Is your child ready to start potty training? Are YOU ready? If the thought of potty training your child sends you over the edge with overwhelming emotions, you’ve come to the right place. In today’s post, I will be answering all of your questions as well as offer some of my best potty training tips. Welcome to Potty Training 101!
The Ultimate Guide For Potty Training: Your Questions Answered
Potty training seems to be the stage that parents worry about the most when they have a new baby. Everything from the logistics of it all to the proper sanitary methods! But, potty training really isn’t all that difficult.
Even after reading some of the best potty training books out there, it’s normal to have a few lingering questions on what’s right for you and your child.
That’s why I compiled all the best tips and tricks for you to have a successful potty training experience!
What is the best age to start potty training?
The best age to start potty training is around 18 months if you are using a timer-based, elimination communication style potty training.
You want to start at this age because kids are more aware of their bodies and can communicate better how they are feeling.
Alternately, some parents choose to wait until the child shows interest in learning to use the potty, which could happen between 18 months and 2.5 years old.
Almost all children are potty trained by the time they are 4 years old.
Note: If you are worried or are struggling with your child showing interest in the potty, I recommend speaking to your pediatrician to help guide you towards a solution.
How do I know if my child is ready to start potty training?
A child may be ready to start potty training if they:
- are aware that they are wet or dirty.
- show comprehension of basic language and can follow instructions.
- start hiding to poop in their diaper.
- have control over their bladder and bowel movements.
- can follow simple instructions (e.g., “when you have to poop, tell mommy”).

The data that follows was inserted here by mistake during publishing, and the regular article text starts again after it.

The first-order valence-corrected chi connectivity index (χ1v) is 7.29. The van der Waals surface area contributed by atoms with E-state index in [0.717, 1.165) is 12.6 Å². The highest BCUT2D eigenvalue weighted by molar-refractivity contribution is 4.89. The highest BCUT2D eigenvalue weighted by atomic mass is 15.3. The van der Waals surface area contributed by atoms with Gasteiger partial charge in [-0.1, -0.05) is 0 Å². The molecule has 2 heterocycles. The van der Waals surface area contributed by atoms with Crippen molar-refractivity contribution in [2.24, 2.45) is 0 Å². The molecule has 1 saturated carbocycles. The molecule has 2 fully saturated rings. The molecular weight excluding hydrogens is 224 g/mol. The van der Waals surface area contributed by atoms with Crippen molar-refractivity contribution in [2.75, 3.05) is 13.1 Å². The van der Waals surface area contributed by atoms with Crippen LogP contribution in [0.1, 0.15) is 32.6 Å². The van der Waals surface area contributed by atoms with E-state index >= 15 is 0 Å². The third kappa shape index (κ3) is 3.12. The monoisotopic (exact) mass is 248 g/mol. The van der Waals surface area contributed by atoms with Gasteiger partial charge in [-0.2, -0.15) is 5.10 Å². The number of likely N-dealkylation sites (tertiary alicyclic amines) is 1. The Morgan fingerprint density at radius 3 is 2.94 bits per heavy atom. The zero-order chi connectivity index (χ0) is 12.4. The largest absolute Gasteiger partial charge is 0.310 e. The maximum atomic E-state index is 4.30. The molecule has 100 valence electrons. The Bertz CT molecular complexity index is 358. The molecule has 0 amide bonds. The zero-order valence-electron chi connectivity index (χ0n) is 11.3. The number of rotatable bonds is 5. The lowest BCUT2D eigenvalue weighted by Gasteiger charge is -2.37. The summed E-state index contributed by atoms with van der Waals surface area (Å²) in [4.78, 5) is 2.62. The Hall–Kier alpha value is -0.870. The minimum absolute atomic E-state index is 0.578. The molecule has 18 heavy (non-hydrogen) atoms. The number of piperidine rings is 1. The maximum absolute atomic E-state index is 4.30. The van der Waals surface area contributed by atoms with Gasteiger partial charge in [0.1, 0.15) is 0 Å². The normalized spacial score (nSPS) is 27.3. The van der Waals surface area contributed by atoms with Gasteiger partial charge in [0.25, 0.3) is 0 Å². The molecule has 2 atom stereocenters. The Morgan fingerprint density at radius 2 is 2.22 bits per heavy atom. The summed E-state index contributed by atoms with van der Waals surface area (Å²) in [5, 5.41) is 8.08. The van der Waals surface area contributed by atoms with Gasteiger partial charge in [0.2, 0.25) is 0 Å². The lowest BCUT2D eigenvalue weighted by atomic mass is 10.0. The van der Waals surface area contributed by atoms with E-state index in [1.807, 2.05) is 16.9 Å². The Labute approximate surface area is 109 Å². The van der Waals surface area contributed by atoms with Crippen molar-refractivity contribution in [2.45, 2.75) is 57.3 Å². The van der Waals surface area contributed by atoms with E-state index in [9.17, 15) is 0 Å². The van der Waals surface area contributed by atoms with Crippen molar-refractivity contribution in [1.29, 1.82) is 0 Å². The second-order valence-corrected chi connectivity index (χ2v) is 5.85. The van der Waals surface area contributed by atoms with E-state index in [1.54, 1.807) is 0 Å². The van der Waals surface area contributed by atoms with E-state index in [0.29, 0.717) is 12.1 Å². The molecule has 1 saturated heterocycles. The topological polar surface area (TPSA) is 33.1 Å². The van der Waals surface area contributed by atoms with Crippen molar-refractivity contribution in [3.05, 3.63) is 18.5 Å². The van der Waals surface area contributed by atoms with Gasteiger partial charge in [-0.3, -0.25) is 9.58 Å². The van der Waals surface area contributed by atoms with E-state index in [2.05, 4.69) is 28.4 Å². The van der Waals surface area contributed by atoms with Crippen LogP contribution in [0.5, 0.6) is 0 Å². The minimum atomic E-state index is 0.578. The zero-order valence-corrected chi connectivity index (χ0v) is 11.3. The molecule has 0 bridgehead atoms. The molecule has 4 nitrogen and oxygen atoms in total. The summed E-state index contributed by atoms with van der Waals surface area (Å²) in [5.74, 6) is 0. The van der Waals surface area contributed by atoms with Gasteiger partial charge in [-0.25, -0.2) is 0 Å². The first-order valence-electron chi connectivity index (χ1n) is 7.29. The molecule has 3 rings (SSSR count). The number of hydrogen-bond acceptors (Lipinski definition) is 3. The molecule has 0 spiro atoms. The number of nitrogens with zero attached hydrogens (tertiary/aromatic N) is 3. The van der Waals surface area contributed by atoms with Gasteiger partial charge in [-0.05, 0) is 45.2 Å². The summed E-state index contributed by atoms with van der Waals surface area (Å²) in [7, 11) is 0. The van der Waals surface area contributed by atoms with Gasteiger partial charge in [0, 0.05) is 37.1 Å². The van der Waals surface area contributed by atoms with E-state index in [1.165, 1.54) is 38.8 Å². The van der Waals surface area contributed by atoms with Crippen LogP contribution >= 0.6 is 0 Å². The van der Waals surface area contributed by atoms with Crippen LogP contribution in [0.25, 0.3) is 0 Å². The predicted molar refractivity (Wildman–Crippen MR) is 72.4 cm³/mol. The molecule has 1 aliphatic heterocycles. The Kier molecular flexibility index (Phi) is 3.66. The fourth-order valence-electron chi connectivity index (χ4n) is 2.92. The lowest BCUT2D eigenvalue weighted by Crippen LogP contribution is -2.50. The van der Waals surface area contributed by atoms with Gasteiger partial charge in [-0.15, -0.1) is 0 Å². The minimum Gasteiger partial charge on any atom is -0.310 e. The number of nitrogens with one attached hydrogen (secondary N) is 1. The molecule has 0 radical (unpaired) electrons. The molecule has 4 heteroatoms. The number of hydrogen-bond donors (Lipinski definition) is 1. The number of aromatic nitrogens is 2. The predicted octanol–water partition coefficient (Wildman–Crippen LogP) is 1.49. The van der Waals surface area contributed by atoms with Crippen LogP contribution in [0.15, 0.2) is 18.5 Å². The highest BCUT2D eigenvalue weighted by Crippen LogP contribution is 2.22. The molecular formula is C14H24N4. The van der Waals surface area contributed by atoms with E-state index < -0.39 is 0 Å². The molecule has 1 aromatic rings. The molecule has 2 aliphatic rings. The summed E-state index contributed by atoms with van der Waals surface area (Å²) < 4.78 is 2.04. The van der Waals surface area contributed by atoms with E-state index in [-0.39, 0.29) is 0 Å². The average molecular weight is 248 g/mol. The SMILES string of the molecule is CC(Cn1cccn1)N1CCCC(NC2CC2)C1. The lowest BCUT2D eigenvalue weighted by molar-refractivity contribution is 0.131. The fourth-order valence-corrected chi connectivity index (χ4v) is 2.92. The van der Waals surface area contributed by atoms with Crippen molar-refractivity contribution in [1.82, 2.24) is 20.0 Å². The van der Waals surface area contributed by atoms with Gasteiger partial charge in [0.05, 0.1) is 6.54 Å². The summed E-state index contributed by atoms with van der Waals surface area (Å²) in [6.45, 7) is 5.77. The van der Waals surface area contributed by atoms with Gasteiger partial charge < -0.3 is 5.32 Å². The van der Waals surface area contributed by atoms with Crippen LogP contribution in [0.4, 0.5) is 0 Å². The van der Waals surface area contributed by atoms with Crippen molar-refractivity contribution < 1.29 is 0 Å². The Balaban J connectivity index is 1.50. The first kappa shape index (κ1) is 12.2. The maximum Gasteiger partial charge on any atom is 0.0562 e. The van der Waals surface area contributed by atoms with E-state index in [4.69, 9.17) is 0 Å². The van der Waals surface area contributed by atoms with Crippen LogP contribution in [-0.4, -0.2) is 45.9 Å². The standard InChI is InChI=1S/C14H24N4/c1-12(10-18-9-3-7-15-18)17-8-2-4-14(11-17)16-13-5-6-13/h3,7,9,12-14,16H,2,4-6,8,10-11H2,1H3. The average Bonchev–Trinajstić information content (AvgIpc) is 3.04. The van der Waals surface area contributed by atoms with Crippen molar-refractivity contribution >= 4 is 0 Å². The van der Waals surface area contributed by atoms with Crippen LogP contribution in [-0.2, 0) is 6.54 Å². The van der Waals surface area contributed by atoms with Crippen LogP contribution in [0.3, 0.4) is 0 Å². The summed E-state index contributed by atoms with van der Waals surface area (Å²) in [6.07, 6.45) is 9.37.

If they are able to do these things, then they may be ready to start potty training!
Do you have any potty training tips on how to get my child interested in the potty?
Start by making using the toilet a fun experience every time you use it. Say things like, “Oh, I need to potty! I get to use the potty!”.
Some children are fearful of the flushing sound of the potty. If the sound of flushing scares your child, you can help them become less sensitive by letting them flush it and doing a fun flush dance with them.
Being silly around something scary can make those things feel less intimidating.
What are the stages of potty training?
According to Northern Illinois University Child Develop and Family Center, there are 4 stages of potty training…
- Stage 1: Toilet Play
- Stage 2: Toilet Practice
- Stage 3: Toilet Learning
- Stage 4: Independent Toileting
Basically, babies go from being curious about the potty and pretending to potty to coming interested in trying but not really ready to do it.
Next, they want to know all the things about the potty and really want to use the toilet, but still require quite a bit of reminder and help. Then, they’ll finally reach the point that they can potty by themselves completely independently.
If you want to know more about this process, be sure to check out NIU’s website.
What are the best potty training books to read?
Potty training books can be broken down into the style of potty training, and if they are for parents or kids. I’ll share a few of my favorites:
Potty Training Books for Parents
1) Potty Training In 3 Days by Brandi Brucks
This book is for parents wanting a quick potty training boot camp for kids between the ages of 2.5 to 3 years old. It is an intensive program where parents spend their time 100% focused on potty training.
2) The Holy Grail Of Potty Training by Tasha Powers & Steven Graham
I love that this book is written by actual pediatric occupational therapists instead of just a mom or child care person who has done it a few times. This book is great if you aren’t big on reward systems as it is a gentle way to potty train.
3) The First-Time Parent’s Guide To Potty Training: How To Ditch Diapers Fast (And For Good!) by Jazmine McCoy
One of the biggest positive takeaways from this book is that it’s an easy read and it gives you straightforward potty training tips to help you and your child be successful. This book isn’t about bribery and external rewards. It’s another gentle choice for potty training.
Potty Training Books for Toddlers
1) Potty by Leslie Patricelli
If you love Leslie Patricelli’s other books, you are sure to love this one too. The baby actually uses the potty in this book, but it doesn’t show any actual pee or poo. It talks about other animals and people who go potty and how they do it. Easily my kids’ favorite potty training book!
2) Daniel Tiger Potty Time! by Scarlet Wing
Daniel Tiger is the continuation of Mr. Rogers’ work and stays true to the kind, gentle way of learning about the world he was so famous for. This book is good for younger toddlers because it has a little soundboard with songs that remind them of all the steps in using the potty.